WLHS parking: Some councilors want to hit brakes
The agenda item, placed near the end of the West Linn City Council's Oct. 1 work session, read "High School Parking Status."
And after more than a year of debate about how much student parking should be available at and around West Linn High School, the "status" of the issue remains unclear several weeks into the new school year.
Based on discussions at a previous meeting, City Manager Eileen Stein viewed the parking problem as enough of a priority to draft postcards that might be mailed to residents asking if they would be willing to have a specific student assigned to a spot in the residential zone outside their home.
Yet when Stein shared a draft of those postcards Monday, some councilors questioned the purpose and said the problem might already be solved.
Specifically, councilors and residents cited recent surveys illustrating that the 60 spaces added on the Broadway Street and West A Street bridges — with approval from the Oregon Department of Transportation (ODOT) — appeared to be enough.
"As of today, we know there's no parking problem," City Councilor Rich Sakelik said.
Added City Councilor Teri Cummings: "Maybe we don't need to do this."
Since May 2017, when two students appeared at a meeting to advocate against a residential parking zone near the school, the council has served as an arbiter in a fierce debate between Bolton neighborhood residents, students and parents. A lawsuit and petition effort to abolish the parking zone cast a shadow over council discussion of several possible solutions earlier this year, though no votes were held.
Lobbying from Mayor Russ Axelrod and State Rep. Julie Parrish prompted ODOT to open up parking for students on the bridges over I-205, creating 60 of the 100 spaces that the West Linn-Wilsonville School District said were needed to alleviate the problem.
And some believe 40 additional spaces would be superfluous.
"After the onset of bridge parking spaces the City and ODOT so graciously put together ... we thought we'd do a survey of how effectively they're being used," said Don Carver, a resident who lives on West A Street, during the public testimony portion of the meeting. "We did two surveys. One was of the bridge overpasses and two parking lots: the Tripp lot and the upper lot. We went at 10:30 a.m. to see how many open spots there were."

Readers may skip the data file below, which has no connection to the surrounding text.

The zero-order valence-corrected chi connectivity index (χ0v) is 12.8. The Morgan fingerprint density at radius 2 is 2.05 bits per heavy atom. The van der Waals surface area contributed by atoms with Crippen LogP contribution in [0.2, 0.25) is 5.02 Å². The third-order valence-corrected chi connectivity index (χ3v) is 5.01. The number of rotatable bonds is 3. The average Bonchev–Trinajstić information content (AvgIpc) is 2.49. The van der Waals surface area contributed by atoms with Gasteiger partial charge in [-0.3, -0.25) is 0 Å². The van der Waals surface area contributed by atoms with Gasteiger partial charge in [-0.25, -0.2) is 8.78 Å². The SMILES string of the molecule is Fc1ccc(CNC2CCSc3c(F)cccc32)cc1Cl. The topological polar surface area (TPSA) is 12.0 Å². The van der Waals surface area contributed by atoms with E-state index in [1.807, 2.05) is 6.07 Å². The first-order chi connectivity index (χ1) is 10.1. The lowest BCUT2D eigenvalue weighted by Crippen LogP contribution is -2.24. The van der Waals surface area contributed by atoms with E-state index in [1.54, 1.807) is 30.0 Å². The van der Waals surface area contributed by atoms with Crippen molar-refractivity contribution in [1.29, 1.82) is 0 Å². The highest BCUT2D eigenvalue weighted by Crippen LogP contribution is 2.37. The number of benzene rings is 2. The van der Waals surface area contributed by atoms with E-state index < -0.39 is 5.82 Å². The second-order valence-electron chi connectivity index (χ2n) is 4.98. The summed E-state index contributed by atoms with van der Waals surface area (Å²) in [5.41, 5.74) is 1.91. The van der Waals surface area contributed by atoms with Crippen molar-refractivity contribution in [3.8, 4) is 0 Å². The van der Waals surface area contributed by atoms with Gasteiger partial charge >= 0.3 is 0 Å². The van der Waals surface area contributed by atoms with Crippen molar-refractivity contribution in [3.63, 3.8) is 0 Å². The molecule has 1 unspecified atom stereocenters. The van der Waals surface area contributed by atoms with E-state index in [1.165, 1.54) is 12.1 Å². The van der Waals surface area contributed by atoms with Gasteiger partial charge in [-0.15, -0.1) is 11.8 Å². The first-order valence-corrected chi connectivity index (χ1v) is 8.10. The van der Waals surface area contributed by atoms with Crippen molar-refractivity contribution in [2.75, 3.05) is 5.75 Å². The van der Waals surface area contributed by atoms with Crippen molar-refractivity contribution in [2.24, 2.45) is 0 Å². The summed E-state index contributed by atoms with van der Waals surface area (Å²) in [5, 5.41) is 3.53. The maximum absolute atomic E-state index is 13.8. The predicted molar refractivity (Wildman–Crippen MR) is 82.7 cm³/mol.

The first survey showed that a total of about 60 spaces were unused between the bridges and two lots.
A subsequent survey of just the two lots assigned to students — completed in the morning and afternoon over the course of seven days — found a total of 500 vacant spots, and Carver shared photos with the council as proof of his findings.
"The conclusion we found is that those 60 spaces that were added seem to have remarkably solved the parking problem," Carver said. "There are more parking spaces available than there are students to use them, and we're not noticing a real increase in students parking in the neighborhood illegally."
Sakelik said he'd conducted his own informal survey, driving by the parking areas for seven days and counting the empty spaces.
"Most days only half of the spaces were used," Sakelik said.
In response to Carver's testimony, City Councilor Bob Martin said he was pleased to see someone gathering data on the issue.
"There's nothing like real data to clarify issues that have been clouded for far too long, because it's been driven by emotion and not people doing this diligent work," Martin said, while also suggesting that another survey be done in November to account for awareness spreading about the bridge spots.
"This is really good news," Axelrod said. "But I think what it points to in my mind is, for us, the next focus really should be more about safety: street safety, traffic calming on West A and implementing those measures we can do to slow traffic, to provide pathways where they're needed."
Stein said City staff had also noticed improvements due to the availability of bridge parking, and that WL-WV Superintendent Kathy Ludwig agreed when the two met recently. But she added that the Broadway Bridge was slated to be removed permanently as part of ODOT's proposed I-205 widening project.
"Those spaces are going away," Stein said. "As helpful as they are right now, it's still a temporary solution."
Stein asked for council feedback on the postcards that might go out to residents, but Axelrod was the only councilor who strongly favored sending them.
"I really think it's best for students to be parking at the school," Cummings said. "The more you're doing this piecemeal ... I think it could cause chaos."
Cummings also strongly advocated for conducting a traffic study.
"We've already opened up 60 parking spaces, which is accommodating 60 cars, trips, whatever that is," she said. "If you were to open a lot more (spaces) to parking, what would that do to that chaotic scene you already see (before and after school)?"
Axelrod said he would prefer to spend money on possible safety improvement projects as opposed to a traffic study, and expressed frustration when Cummings said not everyone on the council agreed with the postcard idea.
"Are you kidding me, you want to have a vote on whether we put a flyer out?" Axelrod said. "OK, that's fine we'll have a vote on it."
The earliest council vote could take place Monday, Oct. 8. As of Tuesday, high school parking was not included on the agenda.